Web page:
Rogish Reading Writing

Software, management, people.

Automatically Maintaining and Improving Code Quality

New software projects start the same way: clean, well-tested, and fresh in everyone’s minds. Over time, however, the knowledge fades as little-visited parts of the code aren’t touched, folks move to other projects, and new developers come on board. Test coverage drops. Mass hysteria.

Without automated, enforced quality and test coverage metrics, entropy wins and you get stuck in a vicious cycle.

We have some tools in our arsenal to help prevent code rust: we can institute code reviews, we can pair program, or folks can “lunch-n-learn” to demo code. All these are well and good, but require active effort to maintain quality. What if there were automated methods to help ensure code quality that didn’t require manual intervention?

I’m a big believer in automating all the things and code inspection is something you should strive to automate. Static code analysis allows us to enforce code standards (no spaces after parens! Two spaces, not tabs! and other holy wars), catch potential bugs or security problems, and improve code quality.

But if it’s outside of your normal day-to-day development routine you’ll forget to check it. And, like the bad old days of waterfall development, if your code gets thrown over a wall and the analysis runs long after you’ve written the code, it merely introduces more inefficiency and churn. If you integrate static code analysis into your automated testing, actual metrics prove your code is improving as you red/green/refactor.

In a Ruby/Rails project, you have several tools to help maintain code quality:

Setup

You should integrate this into your specs to run when you execute all your tests:

Rakefile
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task default: :all_specs

and

lib/tasks/spec.rake
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task all_specs: :environment  do
  ['rubocop -R', 'rails_best_practices', 'rspec'].each do |task|
    sh task
  end
end

Rails Best Practices

Rails Best Practices performs typical ruby checks but integrates it into a Rails environment. For example, if you have an unreachable route, it’ll report that, or report if you miss an index on a foreign key. It’s super valuable for onboarding new developers to Rails, too. Yes, they should read a Rails book, but if they inadvertently violate one of the many norms of Rails, this gem will catch it.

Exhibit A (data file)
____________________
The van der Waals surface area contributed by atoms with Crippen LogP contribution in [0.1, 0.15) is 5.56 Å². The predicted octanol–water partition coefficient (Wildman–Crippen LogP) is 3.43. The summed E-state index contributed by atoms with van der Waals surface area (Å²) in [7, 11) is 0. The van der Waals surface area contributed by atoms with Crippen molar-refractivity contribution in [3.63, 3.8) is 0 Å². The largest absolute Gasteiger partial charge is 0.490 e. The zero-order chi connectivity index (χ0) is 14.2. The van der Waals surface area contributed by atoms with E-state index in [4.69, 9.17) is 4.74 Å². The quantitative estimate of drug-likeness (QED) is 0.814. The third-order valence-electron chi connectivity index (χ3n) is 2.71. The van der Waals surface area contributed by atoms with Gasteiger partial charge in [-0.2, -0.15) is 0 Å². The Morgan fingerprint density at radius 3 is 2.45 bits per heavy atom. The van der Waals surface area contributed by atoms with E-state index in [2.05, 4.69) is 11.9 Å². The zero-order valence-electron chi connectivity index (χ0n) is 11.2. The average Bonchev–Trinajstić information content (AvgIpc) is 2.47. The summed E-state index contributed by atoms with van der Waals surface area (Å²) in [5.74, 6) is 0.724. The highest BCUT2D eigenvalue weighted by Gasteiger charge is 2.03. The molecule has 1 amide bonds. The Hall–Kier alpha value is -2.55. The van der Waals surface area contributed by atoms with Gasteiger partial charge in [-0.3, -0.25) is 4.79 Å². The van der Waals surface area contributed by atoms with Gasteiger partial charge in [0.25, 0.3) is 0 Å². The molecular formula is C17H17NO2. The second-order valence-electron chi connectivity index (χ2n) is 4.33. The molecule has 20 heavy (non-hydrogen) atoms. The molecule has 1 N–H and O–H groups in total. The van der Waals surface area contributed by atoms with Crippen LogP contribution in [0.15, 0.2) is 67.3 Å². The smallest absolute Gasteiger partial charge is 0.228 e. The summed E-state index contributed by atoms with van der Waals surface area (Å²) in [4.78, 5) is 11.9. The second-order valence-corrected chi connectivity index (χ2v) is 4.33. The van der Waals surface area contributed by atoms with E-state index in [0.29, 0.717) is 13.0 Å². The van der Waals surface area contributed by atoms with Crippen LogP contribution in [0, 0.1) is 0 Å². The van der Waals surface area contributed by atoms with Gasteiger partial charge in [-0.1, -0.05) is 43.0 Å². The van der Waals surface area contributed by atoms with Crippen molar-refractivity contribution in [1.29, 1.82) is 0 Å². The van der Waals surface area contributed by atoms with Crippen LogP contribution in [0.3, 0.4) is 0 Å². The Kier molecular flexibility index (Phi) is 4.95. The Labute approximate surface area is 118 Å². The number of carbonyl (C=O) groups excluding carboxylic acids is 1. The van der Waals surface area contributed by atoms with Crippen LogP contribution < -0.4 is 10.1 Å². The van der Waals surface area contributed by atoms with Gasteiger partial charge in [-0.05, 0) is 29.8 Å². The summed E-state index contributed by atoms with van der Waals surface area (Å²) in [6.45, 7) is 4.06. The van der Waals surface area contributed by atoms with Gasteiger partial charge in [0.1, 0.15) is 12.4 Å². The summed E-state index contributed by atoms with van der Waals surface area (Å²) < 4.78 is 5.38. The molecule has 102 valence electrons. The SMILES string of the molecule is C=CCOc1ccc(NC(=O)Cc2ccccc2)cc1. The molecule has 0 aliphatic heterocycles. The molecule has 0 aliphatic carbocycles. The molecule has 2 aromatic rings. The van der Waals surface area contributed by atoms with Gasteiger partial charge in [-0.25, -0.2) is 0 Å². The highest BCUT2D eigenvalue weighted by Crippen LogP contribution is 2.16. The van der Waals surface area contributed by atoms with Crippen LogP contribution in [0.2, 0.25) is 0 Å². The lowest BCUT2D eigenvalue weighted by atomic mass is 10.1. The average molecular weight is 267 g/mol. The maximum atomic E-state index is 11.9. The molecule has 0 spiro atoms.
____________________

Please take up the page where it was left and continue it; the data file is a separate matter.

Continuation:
Rubocop

RuboCop is similar to RBP except focused on Ruby specifically. Things like spaces instead of tabs, methods and classes that are too long or complex, etc.

SimpleCov

SimpleCov allows you to lock the minimum amount of test coverage and also refuse a test coverage drop. You should define a low water line to ensure coverage does not drop below some number (90%?)

spec/spec_helper.rb
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require 'simplecov'

SimpleCov.start 'rails'
SimpleCov.minimum_coverage 90
SimpleCov.refuse_coverage_drop

CodeClimate

CodeClimate ties these all together and has their own flavor of Ruby/Rails linters, along with JavaScript/Node.JS. CodeClimate can plug into your rspec and along with SimpleCov, report code coverage in the tool. More valuable, though, is security monitoring which reports vulnerabilities in your particular version of Ruby/Rails and when you introduce security problems in your code.

CircleCI

CircleCI is a fantastic SaaS CI provider I’ve used for a few years now. Not only are the founders super responsive, their massive parallelization functionality allows us to focus on writing code and tests and not worrying about how long they take to run.

You can combine CodeClimate and CircleCI to get test coverage reports in CC and notified of test coverage regressions in Circle.

Using all these tools, you too can have a non-trivial app that is well-tested, easy to maintain, and a joy to work with.

What tools do you use to improve the quality of your code?

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